Giuseppe's, the Italian restaurant, operated in the space for 38 years and its diners enjoyed looking out large, westward-facing windows to see an occasional freight train go by. After the restaurant closed a decade ago, an events center operated in the space for two years before it also shut down.
Ochs family members initially were open to a single user for the nearly 14,000-square-foot space, Charles Ochs said. The Cheesecake Factory and the Spaghetti Factory — national and regional chains — considered it, but passed because renovations would be expensive and they didn't care for the building's long, rectangular layout, he said.
"That's a large, large restaurant," Ochs said.
Three to four years ago, the family began to pursue its own ideas for the building, with the goal of preserving its railroad history, Ochs said.
The family hired a restaurant management company, which developed new restaurant concepts, Ochs said. At the same time, the Ochs family spent nearly $3 million to renovate the building, he said.
"When you have an old building, we had to redo all the HVAC (heating, ventilating and cooling), the plumbing and then you have all sorts of structural issues that you have to address and the new concepts had to be installed," Ochs said.
"It was not a light decision, but we felt committed, not only to the building, but we felt committed to the history and to honor the memory of the Denver & Rio Grande Railroad and Gen. Palmer, our founder (railroad and Colorado Springs founder William Jackson Palmer)," he said. "It was viewed that we would set this thing up to be enjoyed for many years."
In late 2020, three new restaurants debuted in the building: Brakeman's Burgers, which specializes in craft hamburgers, milkshakes and craft beers, among other items; Track Ten Urban Kitchen, whose upscale menu includes steaks, lamb, chicken and fish; and The Sandwich Depot, which serves breakfast fare and sandwiches.
Each restaurant — accented with streetlights, signs and other historic items — has its own entrance and operates independently; the family owns the restaurants, which are operated by the management company, Charles Ochs said.
The renovation has paid off, Ochs said; the depot's general contractor, iiCON Construction of Colorado Springs, won a pair of awards from the Rocky Mountain chapter of the Associated Builders and Contractors trade association for its work on the historical building, along with an award last week from the association's national office.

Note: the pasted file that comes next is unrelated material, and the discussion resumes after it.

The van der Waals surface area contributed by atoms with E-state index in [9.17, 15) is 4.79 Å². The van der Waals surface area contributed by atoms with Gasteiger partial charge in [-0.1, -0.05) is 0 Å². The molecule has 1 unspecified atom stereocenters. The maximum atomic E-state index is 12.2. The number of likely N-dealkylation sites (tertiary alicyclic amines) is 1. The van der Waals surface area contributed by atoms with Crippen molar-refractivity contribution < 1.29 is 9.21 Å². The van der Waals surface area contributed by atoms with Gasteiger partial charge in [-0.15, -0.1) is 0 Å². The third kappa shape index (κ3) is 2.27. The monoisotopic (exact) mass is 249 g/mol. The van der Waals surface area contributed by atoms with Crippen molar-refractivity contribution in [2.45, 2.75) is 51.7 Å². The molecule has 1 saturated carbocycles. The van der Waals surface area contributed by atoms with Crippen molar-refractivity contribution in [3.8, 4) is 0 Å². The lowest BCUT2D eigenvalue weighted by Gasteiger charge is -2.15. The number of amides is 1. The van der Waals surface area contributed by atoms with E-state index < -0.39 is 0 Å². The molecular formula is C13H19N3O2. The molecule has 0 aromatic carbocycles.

"We loved the idea that the community could come down and enjoy this piece of history," Ochs said. "We’ve wanted it to be in the restaurant business so people could come down and enjoy it, but we wanted multiple restaurants. We wanted to have the ability to appeal to different tastes or different people having different experiences."
The multiuse spaces don't just benefit customers and the building owners; they also create opportunities for fledgling, cash-strapped restaurants and entertainment venues.
Niebur, the Trolley Building owner, said restaurants at CO.A.T.I are on short-term leases. Some have been food truck operators, and leasing small spaces at the food hall gives them a chance to launch their businesses and fine-tune their concepts, he said.
"Ours is more of an incubator," Niebur said. "We don't do any long-term leases with our guys. ... The guys that we bring in there, most of them don't have a lot of money and it's a new concept, and we're giving them the chance, the opportunity to start up their own business.
"It's easier when they have a short-term lease," he said. "It's easier when I supply the (kitchen) hood and I supply the entertainment and I supply the environment."
Not all newly converted multiuse buildings are downtown.
Eight years ago, the old Ivywild Elementary School on South Cascade became a mixed-used project, highlighted by the move of the Bristol Brewing Co.'s pub and brewery into the facility.
The former Abraham Lincoln Elementary School on North Cascade Avenue, which closed in 2015, was converted a few years later into the Lincoln Center, a mixed-use hub whose tenant lineup includes the Goat Patch Brewery, Building 3 Coffee Roasters, the Red Point Cafe, Nightingale Bread and Lincoln St Barbers.
John Rodgers, president and owner of Peak Commercial Properties in Colorado Springs and who proposed the Lincoln School conversion, said it's possible the building could have been redeveloped to accommodate a single large user.
Doing so, however, might have meant waiting years for an elusive big tenant to come along, with no income being produced during that time, he said.
Converting the building into multiple spaces had its own challenges, Rodgers said.
Pikes Peak Regional Building Department officials, Colorado Springs city planners and nearby residents all wanted to know who would fill a mixed-use, neighborhood building — a question Rodgers said he couldn't answer at the time he proposed the concept and one that wouldn't be known until the first tenants signed up.
Finding those tenants also can be problematic — determining the demand for a new mixed-use concept and competing with traditional shopping centers, he said. Redevelopment costs for multiple users also can be expensive and rents must justify the investment for such a project, he said.
"Unless you want to take a very big risk," Rodgers said.
The Lincoln Center project, however, has done well, he said.
"It's doing phenomenal," Rodgers said. "It's a true success story. If a vacancy goes on the market, it's absorbed really fast."
And when it comes to the conversion of schools into mixed-use projects, "Ivywild was the Blackberry and Lincoln Center is the iPhone," he said. "Because when you go to Lincoln Center, you don't just have a couple restaurants. You've got a brewery, you've got a restaurant, you've got a coffee shop, you've got a baker, you've got mixed office users, you've got an architect, you've got real estate offices. It's a very diversified mixture of tenants. And they're all independently owned and operated."